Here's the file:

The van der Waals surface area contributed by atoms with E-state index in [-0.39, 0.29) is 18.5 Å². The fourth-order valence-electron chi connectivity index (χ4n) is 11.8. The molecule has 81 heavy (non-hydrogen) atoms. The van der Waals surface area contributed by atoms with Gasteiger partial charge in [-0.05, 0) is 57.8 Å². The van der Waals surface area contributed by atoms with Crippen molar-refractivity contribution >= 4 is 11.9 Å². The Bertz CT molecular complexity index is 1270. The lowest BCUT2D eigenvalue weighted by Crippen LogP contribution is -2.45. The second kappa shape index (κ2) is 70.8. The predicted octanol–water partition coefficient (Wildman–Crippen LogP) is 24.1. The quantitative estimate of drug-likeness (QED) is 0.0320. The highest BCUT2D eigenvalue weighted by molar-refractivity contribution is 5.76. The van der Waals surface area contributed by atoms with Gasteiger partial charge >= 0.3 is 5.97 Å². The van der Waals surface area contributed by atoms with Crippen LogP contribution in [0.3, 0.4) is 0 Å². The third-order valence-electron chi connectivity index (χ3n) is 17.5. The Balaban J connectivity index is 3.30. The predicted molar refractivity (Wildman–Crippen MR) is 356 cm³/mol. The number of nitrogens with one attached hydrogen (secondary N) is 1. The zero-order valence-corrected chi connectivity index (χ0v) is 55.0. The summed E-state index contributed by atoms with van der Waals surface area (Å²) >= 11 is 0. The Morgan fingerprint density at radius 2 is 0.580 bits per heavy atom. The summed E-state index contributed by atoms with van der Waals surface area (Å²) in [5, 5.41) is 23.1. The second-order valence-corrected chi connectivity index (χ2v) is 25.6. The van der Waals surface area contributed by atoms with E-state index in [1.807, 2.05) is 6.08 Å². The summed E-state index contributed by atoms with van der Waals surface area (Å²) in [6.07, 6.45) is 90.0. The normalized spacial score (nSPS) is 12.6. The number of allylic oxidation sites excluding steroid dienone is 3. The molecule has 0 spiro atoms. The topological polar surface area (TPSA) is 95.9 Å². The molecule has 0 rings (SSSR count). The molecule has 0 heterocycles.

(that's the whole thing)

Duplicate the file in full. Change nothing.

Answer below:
The van der Waals surface area contributed by atoms with E-state index in [-0.39, 0.29) is 18.5 Å². The fourth-order valence-electron chi connectivity index (χ4n) is 11.8. The molecule has 81 heavy (non-hydrogen) atoms. The van der Waals surface area contributed by atoms with Gasteiger partial charge in [-0.05, 0) is 57.8 Å². The van der Waals surface area contributed by atoms with Crippen molar-refractivity contribution >= 4 is 11.9 Å². The Bertz CT molecular complexity index is 1270. The lowest BCUT2D eigenvalue weighted by Crippen LogP contribution is -2.45. The second kappa shape index (κ2) is 70.8. The predicted octanol–water partition coefficient (Wildman–Crippen LogP) is 24.1. The quantitative estimate of drug-likeness (QED) is 0.0320. The highest BCUT2D eigenvalue weighted by molar-refractivity contribution is 5.76. The van der Waals surface area contributed by atoms with Gasteiger partial charge >= 0.3 is 5.97 Å². The van der Waals surface area contributed by atoms with Crippen LogP contribution in [0.3, 0.4) is 0 Å². The third-order valence-electron chi connectivity index (χ3n) is 17.5. The Balaban J connectivity index is 3.30. The predicted molar refractivity (Wildman–Crippen MR) is 356 cm³/mol. The number of nitrogens with one attached hydrogen (secondary N) is 1. The zero-order valence-corrected chi connectivity index (χ0v) is 55.0. The summed E-state index contributed by atoms with van der Waals surface area (Å²) >= 11 is 0. The Morgan fingerprint density at radius 2 is 0.580 bits per heavy atom. The summed E-state index contributed by atoms with van der Waals surface area (Å²) in [5, 5.41) is 23.1. The second-order valence-corrected chi connectivity index (χ2v) is 25.6. The van der Waals surface area contributed by atoms with E-state index in [1.807, 2.05) is 6.08 Å². The summed E-state index contributed by atoms with van der Waals surface area (Å²) in [6.07, 6.45) is 90.0. The normalized spacial score (nSPS) is 12.6. The number of allylic oxidation sites excluding steroid dienone is 3. The molecule has 0 spiro atoms. The topological polar surface area (TPSA) is 95.9 Å². The molecule has 0 rings (SSSR count). The molecule has 0 heterocycles.